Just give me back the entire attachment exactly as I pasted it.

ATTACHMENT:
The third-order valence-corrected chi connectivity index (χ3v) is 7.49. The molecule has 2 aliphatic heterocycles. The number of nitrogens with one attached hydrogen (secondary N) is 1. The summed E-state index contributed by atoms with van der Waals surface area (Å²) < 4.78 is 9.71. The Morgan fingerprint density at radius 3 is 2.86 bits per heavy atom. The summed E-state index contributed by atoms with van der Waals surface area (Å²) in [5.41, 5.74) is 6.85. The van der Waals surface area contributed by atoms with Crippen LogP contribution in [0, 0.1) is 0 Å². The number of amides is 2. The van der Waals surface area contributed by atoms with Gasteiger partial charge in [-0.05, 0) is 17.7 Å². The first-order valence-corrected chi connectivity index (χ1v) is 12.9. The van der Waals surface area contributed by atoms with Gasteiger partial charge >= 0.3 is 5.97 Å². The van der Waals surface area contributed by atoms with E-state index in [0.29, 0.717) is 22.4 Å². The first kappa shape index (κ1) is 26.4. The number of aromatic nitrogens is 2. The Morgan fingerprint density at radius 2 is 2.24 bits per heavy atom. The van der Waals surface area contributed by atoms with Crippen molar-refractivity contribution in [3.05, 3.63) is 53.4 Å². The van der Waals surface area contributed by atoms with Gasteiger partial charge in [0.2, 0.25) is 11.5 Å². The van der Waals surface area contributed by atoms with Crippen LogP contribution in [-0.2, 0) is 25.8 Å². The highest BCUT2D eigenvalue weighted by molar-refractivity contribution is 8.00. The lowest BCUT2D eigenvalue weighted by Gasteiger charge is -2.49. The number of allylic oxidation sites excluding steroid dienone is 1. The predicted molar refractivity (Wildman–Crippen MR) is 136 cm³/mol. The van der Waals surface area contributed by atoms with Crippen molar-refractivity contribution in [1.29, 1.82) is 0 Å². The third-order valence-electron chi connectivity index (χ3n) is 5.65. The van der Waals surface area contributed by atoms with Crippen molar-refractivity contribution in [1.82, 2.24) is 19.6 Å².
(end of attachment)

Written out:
The third-order valence-corrected chi connectivity index (χ3v) is 7.49. The molecule has 2 aliphatic heterocycles. The number of nitrogens with one attached hydrogen (secondary N) is 1. The summed E-state index contributed by atoms with van der Waals surface area (Å²) < 4.78 is 9.71. The Morgan fingerprint density at radius 3 is 2.86 bits per heavy atom. The summed E-state index contributed by atoms with van der Waals surface area (Å²) in [5.41, 5.74) is 6.85. The van der Waals surface area contributed by atoms with Crippen LogP contribution in [0, 0.1) is 0 Å². The number of amides is 2. The van der Waals surface area contributed by atoms with Gasteiger partial charge in [-0.05, 0) is 17.7 Å². The first-order valence-corrected chi connectivity index (χ1v) is 12.9. The van der Waals surface area contributed by atoms with Gasteiger partial charge >= 0.3 is 5.97 Å². The van der Waals surface area contributed by atoms with E-state index in [0.29, 0.717) is 22.4 Å². The first kappa shape index (κ1) is 26.4. The number of aromatic nitrogens is 2. The Morgan fingerprint density at radius 2 is 2.24 bits per heavy atom. The van der Waals surface area contributed by atoms with Crippen molar-refractivity contribution in [3.05, 3.63) is 53.4 Å². The van der Waals surface area contributed by atoms with Gasteiger partial charge in [0.2, 0.25) is 11.5 Å². The van der Waals surface area contributed by atoms with Crippen LogP contribution in [-0.2, 0) is 25.8 Å². The highest BCUT2D eigenvalue weighted by molar-refractivity contribution is 8.00. The lowest BCUT2D eigenvalue weighted by Gasteiger charge is -2.49. The number of allylic oxidation sites excluding steroid dienone is 1. The predicted molar refractivity (Wildman–Crippen MR) is 136 cm³/mol. The van der Waals surface area contributed by atoms with Crippen molar-refractivity contribution in [1.29, 1.82) is 0 Å². The third-order valence-electron chi connectivity index (χ3n) is 5.65. The van der Waals surface area contributed by atoms with Crippen molar-refractivity contribution in [1.82, 2.24) is 19.6 Å².